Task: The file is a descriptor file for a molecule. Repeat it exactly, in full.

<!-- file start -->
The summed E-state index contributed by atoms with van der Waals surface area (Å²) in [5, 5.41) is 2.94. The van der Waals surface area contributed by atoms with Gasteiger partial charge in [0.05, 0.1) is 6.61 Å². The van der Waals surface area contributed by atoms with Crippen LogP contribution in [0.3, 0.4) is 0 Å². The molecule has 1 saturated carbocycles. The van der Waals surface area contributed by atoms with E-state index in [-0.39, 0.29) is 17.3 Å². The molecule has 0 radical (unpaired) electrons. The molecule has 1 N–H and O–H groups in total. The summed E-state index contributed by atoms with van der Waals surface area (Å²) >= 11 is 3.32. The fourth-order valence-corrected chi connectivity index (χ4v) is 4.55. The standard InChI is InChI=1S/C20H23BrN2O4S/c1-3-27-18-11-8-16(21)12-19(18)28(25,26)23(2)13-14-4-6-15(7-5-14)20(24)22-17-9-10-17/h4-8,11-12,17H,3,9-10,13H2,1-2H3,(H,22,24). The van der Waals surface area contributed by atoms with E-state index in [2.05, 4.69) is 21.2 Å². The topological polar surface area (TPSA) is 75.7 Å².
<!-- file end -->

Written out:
The summed E-state index contributed by atoms with van der Waals surface area (Å²) in [5, 5.41) is 2.94. The van der Waals surface area contributed by atoms with Gasteiger partial charge in [0.05, 0.1) is 6.61 Å². The van der Waals surface area contributed by atoms with Crippen LogP contribution in [0.3, 0.4) is 0 Å². The molecule has 1 saturated carbocycles. The van der Waals surface area contributed by atoms with E-state index in [-0.39, 0.29) is 17.3 Å². The molecule has 0 radical (unpaired) electrons. The molecule has 1 N–H and O–H groups in total. The summed E-state index contributed by atoms with van der Waals surface area (Å²) >= 11 is 3.32. The fourth-order valence-corrected chi connectivity index (χ4v) is 4.55. The standard InChI is InChI=1S/C20H23BrN2O4S/c1-3-27-18-11-8-16(21)12-19(18)28(25,26)23(2)13-14-4-6-15(7-5-14)20(24)22-17-9-10-17/h4-8,11-12,17H,3,9-10,13H2,1-2H3,(H,22,24). The van der Waals surface area contributed by atoms with E-state index in [2.05, 4.69) is 21.2 Å². The topological polar surface area (TPSA) is 75.7 Å².